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Written by Student Rights on 5 February 2015 at 12pm

The Counter-Terrorism Bill and David Souaan

Following criticism from students and university staff, on Wednesday it was agreed in the House of Lords that an amendment would be made to the proposed Counter-Terrorism and Security Bill.

This would mandate institutions to take into account their duty to protect freedom of expression when following new provisions to prevent students from “being drawn into terrorism”.

It was also reported that the statutory responsibility to challenge extremism on campuses – for example by opposing extreme speakers – will face a second Parliamentary vote in both houses.

Student unions have been passing motions opposing the bill in the past weeks, one of which states:

“...any expectation by the state for academic staff to be involved in monitoring their students is deeply worrying”.

They have been joined by the Federation of Student Islamic Societies (FOSIS) – whose own links to extremists have been well documented.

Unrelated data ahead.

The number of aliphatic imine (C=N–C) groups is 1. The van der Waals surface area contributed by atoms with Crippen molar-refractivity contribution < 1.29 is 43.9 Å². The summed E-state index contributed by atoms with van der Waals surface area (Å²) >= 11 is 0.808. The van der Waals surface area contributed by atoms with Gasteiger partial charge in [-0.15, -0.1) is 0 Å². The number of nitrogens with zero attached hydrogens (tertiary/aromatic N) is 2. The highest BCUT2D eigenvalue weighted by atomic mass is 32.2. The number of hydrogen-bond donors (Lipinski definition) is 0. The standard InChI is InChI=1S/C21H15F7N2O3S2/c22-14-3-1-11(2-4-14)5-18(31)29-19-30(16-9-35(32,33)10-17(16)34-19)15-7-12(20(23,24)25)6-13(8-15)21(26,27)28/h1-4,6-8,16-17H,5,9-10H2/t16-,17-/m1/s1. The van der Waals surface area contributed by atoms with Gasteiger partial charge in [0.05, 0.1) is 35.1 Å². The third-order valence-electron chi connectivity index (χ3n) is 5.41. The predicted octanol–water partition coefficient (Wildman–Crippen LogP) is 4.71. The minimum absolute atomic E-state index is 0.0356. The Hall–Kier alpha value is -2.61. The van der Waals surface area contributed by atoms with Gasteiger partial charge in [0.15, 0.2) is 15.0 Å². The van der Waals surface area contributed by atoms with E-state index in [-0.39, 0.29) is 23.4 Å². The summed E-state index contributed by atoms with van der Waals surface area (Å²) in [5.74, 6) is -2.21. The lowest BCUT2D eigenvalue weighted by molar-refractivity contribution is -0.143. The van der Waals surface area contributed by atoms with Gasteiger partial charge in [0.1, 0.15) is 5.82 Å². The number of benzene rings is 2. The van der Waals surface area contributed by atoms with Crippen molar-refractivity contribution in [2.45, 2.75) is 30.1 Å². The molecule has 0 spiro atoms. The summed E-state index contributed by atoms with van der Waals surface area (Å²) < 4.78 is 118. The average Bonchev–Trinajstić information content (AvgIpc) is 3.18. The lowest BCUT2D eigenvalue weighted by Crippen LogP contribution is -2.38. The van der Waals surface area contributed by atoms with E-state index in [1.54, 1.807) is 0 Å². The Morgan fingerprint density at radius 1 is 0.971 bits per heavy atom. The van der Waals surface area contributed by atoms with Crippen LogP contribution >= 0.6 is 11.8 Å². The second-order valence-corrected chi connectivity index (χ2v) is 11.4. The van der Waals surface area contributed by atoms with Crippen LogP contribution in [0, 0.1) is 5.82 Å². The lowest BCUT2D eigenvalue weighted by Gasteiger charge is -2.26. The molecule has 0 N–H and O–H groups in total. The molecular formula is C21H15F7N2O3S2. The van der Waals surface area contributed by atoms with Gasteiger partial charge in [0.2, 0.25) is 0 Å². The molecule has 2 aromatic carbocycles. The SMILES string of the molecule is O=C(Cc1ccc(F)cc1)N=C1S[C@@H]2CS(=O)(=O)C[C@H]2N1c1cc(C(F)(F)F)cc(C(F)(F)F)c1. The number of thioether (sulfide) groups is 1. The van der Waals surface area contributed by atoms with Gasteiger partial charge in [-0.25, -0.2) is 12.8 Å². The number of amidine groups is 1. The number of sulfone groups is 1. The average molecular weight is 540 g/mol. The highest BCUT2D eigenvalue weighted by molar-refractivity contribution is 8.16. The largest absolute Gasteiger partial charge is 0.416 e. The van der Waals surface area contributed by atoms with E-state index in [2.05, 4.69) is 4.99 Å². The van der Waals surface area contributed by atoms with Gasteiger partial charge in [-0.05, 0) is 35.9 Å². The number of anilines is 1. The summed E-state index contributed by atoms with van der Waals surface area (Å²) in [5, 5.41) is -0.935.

Meanwhile, on Monday, over 500 university lecturers signed an open letter which attacked what they see as draconian crackdowns on the rights of academics and students” inherent in the bill.

Universities should be a place where extremist ideas can be debated, and it is understandable that students and lecturers are concerned about the implications of increased scrutiny.

However, this opposition is undermined by another incident this week, which has shown why it is so important universities are vigilant for signs of radicalisation.

On Tuesday David Souaan, a student at Birkbeck College, was sentenced to three and a half years in prison after being convicted of preparing for terrorist acts in Syria.

Arrested in May 2014 as he attempted to travel to the country, Souaan had already visited Syria in December 2013, and had shown other students pictures of himself with firearms.

Extremist material was also found on his computer and mobile phone – including video of a man’s throat being cut that was considered so graphic it was not shown in court.

During Souaan’s trial, his lawyer described him as “emotionally immature and naive”, and suggested university had caused him “loneliness and isolation”, something the judge concluded had left him “vulnerable to extremist views”.

Ensuring individuals in this position are identified and helped to turn away from violent extremism is hugely important, and portraying the bill as an assault on civil liberties overlooks a crucial safeguarding role.

Instead, it is vital universities see the provisions to prevent people from being drawn into terrorism as part of their duty of care – and the case of David Souaan as a demonstration of the cost of failure.